the rigorous m

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Archive for November, 2015

On bad copies

Posted by rigorousm on November 18, 2015

A restoration like the one at Chartres on the other hand, uses the illusion of scientific certainty to present a fantasy as fact, and justify the erasure of the past in the name of historical preservation. It is not restoration, it is a form of historical absolutism that imposes one reading, and one moment in a building’s history, on all visitors forever more. It is the copy that eats the original, spitting out the good bits as it goes.

“Destruction at the cathedral: Restoration work at Chartres Cathedral is sacrificing 800 years of patina at the atar of historical absolutism” by Adam Nathaniel Furman for RIBAJ (link to article)

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on sloterdijk’s view of free will and agency

Posted by rigorousm on November 4, 2015

Sloterdijk talks continually about our practices, our efforts to make ourselves into something other than what we are. For him, humans act out of their subjectivity in a fundamentally passive world. We have agency. Or, precisely, each I is a solo agent. Everything else is merely acted upon, by physics or instinct or gravity or whatever. Sloterdijk’s is an essentially lonely, not to mention exhausting, grammar of human life.

This exclusive emphasis on agency completely misses the way people often understand the changes in their lives, not in terms of what they do but in terms of what happens to them and, in some cases, what is done to them. Sloterdijk is not alone in this mistake; I would bet that nine out of ten readers of that last sentence would imagine that things “done to them” are almost by definition bad. And that just shows the degree to which we today are captive of a terrible picture of ourselves and our relation to the world.

To begin to get a better picture, ask yourself: Was I cared for by others, at least when I was a child? If I am in love, did I choose to fall in love? Did I decide what my vocation would be? In truth, many of the most mundane and the most momentous events in our lives happen because of a complicated dialectical dance between what we do and what we suffer—what, that is, is done to us. To imagine that we are essentially agents, that behind all the appearances of things happening to us is our own agency, or that of some other humans, and that we understand our lives most basically as a pattern established and shaped by practices that we do—this fundamentally traduces our own most basic experiences of life.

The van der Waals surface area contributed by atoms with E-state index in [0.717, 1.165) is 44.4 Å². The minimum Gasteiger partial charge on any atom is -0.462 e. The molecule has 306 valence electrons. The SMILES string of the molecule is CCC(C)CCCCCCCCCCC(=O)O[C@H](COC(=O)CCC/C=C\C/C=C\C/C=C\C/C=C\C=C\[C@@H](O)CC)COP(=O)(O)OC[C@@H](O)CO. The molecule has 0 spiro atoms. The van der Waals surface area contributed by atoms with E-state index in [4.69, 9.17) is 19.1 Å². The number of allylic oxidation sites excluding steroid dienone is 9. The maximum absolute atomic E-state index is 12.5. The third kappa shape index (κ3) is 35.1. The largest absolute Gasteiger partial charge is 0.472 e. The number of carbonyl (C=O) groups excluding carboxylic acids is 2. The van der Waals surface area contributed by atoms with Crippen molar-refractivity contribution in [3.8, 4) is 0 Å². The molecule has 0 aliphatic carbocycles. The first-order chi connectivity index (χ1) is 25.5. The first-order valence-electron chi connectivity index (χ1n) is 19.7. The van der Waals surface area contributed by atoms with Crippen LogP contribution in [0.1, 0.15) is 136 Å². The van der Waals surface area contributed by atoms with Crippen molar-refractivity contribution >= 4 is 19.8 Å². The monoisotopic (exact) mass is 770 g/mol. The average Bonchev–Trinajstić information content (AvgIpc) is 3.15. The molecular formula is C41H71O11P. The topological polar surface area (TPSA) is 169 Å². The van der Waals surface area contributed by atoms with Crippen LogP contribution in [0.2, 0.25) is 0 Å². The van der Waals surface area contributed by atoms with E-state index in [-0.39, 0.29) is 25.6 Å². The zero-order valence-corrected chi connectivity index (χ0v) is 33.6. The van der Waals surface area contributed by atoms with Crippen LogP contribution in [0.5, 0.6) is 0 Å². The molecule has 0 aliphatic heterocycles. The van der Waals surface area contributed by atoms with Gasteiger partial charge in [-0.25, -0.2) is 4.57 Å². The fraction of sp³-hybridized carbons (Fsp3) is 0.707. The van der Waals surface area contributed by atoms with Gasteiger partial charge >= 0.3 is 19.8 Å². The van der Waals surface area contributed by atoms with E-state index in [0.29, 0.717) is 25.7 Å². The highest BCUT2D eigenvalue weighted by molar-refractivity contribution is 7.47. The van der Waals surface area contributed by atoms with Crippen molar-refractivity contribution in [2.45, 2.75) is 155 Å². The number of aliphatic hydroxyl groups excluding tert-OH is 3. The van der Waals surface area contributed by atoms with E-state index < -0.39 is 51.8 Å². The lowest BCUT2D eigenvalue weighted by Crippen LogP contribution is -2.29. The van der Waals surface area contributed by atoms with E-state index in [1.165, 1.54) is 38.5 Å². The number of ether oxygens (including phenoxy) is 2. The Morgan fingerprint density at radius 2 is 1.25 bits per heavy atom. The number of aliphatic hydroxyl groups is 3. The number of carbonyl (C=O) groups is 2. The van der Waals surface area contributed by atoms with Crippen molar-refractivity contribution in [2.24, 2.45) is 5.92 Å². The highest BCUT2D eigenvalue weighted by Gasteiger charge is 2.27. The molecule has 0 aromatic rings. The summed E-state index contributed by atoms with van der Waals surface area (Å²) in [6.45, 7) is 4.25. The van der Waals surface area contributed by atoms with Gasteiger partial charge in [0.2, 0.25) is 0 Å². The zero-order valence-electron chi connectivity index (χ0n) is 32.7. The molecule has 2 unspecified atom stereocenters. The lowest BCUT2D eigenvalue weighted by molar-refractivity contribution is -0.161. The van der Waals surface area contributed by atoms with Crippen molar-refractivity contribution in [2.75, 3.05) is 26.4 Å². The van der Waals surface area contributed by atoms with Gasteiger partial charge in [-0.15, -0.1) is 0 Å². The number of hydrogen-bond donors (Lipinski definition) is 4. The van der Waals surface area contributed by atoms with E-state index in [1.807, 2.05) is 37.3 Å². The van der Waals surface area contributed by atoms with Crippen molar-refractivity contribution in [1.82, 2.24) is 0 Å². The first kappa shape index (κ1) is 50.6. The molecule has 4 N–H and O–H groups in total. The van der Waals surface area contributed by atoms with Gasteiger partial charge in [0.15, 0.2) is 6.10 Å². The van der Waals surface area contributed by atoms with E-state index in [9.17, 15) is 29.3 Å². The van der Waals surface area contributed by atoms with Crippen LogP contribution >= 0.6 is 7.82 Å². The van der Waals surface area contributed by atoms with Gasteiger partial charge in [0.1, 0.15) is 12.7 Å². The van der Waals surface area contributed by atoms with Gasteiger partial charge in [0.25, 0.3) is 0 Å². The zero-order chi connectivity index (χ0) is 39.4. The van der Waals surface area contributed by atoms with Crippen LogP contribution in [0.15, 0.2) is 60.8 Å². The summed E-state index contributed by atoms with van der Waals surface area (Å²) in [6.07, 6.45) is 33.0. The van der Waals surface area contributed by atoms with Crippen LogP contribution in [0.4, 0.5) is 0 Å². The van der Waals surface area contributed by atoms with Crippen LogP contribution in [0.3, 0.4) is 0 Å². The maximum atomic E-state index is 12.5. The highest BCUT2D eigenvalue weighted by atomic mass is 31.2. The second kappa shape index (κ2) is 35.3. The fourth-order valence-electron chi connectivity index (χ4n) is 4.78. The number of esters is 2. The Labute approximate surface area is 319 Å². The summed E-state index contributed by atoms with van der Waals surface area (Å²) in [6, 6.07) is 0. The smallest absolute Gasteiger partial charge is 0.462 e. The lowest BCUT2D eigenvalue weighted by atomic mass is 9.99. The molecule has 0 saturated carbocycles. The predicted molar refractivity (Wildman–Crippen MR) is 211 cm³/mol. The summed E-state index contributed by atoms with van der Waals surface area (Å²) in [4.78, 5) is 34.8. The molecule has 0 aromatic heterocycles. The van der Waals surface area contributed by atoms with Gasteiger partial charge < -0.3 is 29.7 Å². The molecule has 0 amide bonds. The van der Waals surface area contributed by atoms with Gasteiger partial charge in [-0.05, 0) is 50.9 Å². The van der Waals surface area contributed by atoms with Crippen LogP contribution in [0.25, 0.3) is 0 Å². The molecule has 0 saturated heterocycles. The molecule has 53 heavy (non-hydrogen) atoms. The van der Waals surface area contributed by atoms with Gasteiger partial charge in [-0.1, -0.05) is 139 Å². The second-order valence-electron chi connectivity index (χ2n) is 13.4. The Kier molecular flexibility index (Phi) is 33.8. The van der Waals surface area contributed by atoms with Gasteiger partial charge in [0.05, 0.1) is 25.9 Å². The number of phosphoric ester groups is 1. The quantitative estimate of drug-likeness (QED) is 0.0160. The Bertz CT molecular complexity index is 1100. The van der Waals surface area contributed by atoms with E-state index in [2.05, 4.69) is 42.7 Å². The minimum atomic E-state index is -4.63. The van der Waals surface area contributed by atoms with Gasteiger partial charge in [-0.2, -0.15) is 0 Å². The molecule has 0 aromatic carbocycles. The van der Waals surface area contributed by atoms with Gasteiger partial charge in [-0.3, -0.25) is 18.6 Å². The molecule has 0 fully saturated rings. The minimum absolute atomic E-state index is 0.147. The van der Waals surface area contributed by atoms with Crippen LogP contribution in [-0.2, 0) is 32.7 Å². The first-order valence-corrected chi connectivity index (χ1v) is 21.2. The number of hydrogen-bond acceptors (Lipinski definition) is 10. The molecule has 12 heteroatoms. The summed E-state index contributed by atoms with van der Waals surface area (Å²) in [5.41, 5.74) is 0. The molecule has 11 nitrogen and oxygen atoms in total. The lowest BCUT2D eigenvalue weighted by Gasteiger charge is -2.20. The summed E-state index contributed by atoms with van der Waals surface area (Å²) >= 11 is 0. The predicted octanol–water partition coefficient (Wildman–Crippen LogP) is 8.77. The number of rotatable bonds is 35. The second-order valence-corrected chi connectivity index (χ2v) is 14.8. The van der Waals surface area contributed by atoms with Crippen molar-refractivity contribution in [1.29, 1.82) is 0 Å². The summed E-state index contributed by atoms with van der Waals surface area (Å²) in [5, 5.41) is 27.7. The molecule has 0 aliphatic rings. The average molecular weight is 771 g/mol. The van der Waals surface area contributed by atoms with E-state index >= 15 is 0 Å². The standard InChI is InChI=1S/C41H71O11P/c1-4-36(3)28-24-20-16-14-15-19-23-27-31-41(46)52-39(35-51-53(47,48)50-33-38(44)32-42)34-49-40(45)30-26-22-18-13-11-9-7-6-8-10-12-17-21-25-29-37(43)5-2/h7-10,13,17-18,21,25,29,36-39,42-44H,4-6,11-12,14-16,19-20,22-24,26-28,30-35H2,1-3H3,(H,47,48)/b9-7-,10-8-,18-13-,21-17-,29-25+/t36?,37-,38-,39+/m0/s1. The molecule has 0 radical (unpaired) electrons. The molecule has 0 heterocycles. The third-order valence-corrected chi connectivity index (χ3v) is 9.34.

— Charles Mathewes, “Can You Change Your Life? Reflections on Peter Sloterdijk and the Confoundments of Religion in Our Time” in The Hedgehog Review: Vol. 17 No. 3 (Fall 2015). (link)

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On Gaitskill’s portraits of the interior

Posted by rigorousm on November 2, 2015

Gaitskill isn’t scary because she conjures monsters; monsters, she points out, are almost always in fashion. What makes her scary, and what makes her exciting, is her ability to evoke the hidden life, the life unseen, the life we don’t even know we are living. The critic Greil Marcus, a champion of her work, calls her a descendant of Nathaniel Hawthorne. Hawthorne ‘‘is aware of the hidden chambers in the heart,’’ he told me. ‘‘He is aware that there are things that people won’t talk about and there are things that people can’t talk about — and those aren’t the same things. He wants to reveal all those layers.’’ Gaitskill’s fiction unfolds in these psychological spaces; she knows that we, unlike plants, don’t always grow toward the light, that sometimes we cannot even be coaxed toward it.

— “Mary Gaitskill and the Life Unseen,” Parul Sehgal for The New York Times (x).

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